Tuesday, April 10, 2007

Oh Imus

The media is powerful. The power it wields is interesting because it's an industry run by few. At times it seems to be very much an in-crowd, out-crowd situation. Those who represent and often dictate what's hot, funny, in or out. Right now, Don Imus is very much part of the out-crowd. Statements made by Imus and his cohorts have earned them a slow shake of the head from audience and peers. After his referral to the Rutgers female basketball team as a bunch of "nappy-headed hos" there have been plenty of articles about the evils of Imus. And, let's be clear, this post isn't an attempt to defend him but a request that we all please take a moment and try to recount the number of times you've heard comments like this come out the mouths of others; comedians, broadcasters, your best friend...you.



I'm not excusing him, far from it, he and his cohorts should be held accountable. If not, for being completely misogynistic and slightly racist (or for just being oblivious...Do the Right Thing and School Daze, same director/writer, both iconic but not the same) then simply for not remembering the one cardinal rule of being a representative of cool; what matters most is what you say on the air. That's why everyone is upset right? If not, then that's how it feels. Repression of the speaker doesn’t change the fact that statements like Imus' are common. Instead let's examine why ideas like this are ever considered OK.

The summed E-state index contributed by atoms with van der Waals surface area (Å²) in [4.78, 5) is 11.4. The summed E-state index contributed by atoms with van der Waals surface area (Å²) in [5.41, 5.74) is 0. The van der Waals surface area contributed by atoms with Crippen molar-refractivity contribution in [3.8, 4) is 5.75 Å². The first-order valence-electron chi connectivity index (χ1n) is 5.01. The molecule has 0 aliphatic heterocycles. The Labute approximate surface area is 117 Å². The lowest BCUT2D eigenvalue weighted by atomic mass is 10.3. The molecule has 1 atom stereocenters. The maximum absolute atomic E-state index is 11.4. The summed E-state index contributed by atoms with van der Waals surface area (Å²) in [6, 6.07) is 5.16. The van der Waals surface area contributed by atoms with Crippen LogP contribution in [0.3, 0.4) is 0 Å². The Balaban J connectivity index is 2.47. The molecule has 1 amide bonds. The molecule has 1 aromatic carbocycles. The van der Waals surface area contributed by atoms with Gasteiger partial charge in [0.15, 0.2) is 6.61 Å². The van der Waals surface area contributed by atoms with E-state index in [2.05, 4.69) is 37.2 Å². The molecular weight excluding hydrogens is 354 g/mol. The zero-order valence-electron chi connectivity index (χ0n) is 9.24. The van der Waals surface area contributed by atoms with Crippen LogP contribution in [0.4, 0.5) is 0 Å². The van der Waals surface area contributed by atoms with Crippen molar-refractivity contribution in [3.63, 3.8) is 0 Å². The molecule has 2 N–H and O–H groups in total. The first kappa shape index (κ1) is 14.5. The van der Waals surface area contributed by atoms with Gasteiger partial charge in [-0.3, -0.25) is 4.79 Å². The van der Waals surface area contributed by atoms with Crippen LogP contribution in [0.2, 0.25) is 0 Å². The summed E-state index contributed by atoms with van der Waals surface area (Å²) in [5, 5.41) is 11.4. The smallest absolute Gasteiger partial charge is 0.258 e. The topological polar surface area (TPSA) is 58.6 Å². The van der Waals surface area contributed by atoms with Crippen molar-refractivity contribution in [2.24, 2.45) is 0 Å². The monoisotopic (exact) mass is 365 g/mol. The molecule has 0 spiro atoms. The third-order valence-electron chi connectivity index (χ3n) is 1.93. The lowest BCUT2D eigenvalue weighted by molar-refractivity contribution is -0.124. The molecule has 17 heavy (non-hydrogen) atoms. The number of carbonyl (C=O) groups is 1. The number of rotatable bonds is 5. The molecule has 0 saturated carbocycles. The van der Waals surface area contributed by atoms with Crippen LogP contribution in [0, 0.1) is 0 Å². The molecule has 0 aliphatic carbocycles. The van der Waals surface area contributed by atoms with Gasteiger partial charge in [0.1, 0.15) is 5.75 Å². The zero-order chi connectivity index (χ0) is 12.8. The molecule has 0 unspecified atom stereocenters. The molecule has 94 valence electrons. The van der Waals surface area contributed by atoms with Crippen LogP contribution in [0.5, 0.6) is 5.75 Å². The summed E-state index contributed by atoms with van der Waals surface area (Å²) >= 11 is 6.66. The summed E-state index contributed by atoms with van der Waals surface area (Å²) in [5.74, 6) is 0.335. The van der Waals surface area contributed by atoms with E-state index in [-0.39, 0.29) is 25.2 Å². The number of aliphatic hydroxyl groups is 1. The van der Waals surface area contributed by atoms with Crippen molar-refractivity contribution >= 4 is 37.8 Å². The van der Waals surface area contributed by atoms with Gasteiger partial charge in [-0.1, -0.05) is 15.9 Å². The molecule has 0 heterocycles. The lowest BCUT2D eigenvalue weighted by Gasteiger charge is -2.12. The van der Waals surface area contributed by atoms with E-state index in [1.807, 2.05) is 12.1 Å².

It doesn’t seem to matter that what he said represents prevailing views of female athletes and let's not forget women of color in general and the generations-long assault on our femininity and our inability to fit into the beauty ideal. It is constantly being made clear that this world is not for us, as if we are some kind of exception, an accepted anomaly. And if we ever hope to make passing old hat then we’re going to have to face the real issues sitting on top of Imus’ statements rather than pretend his blatancy is the problem.

If we continue to harp on the superficial nature of his comments, on the fact that he had the nerve to say them on the air we may as well keep the criticisms simple. We could leave it to demanding a simple apology, saying he should have known better and kept those jokes for times out drinking with his buddies instead of saying them when he knew others could hear. Imus is many things and above all ignorant but I will give credit where credit is due. His statements have caused all of us to, once again, face the fact that there exist some underlying issues in the way we view women breaking out of their "traditional" roles. They have also laid bare the often buried (though in very shallow graves) ideas regarding the desire for black women to "compensate" or their inherent flaws, nappy hair and all.

- Ashleigh Rae

1 comment:

Wendi Muse said...

what's interesting is that imus blames his comment on blacks. i write about his co-opting black vernacular to criticize blacks here: http://mattersofrace.blogspot.com/2007/04/oh-mr-imus-when-will-it-end.html

should we watch what we say around/in front on/near white onlookers like we do in front of children so that it won't be repeated? is it our fault if the child repeats what we say?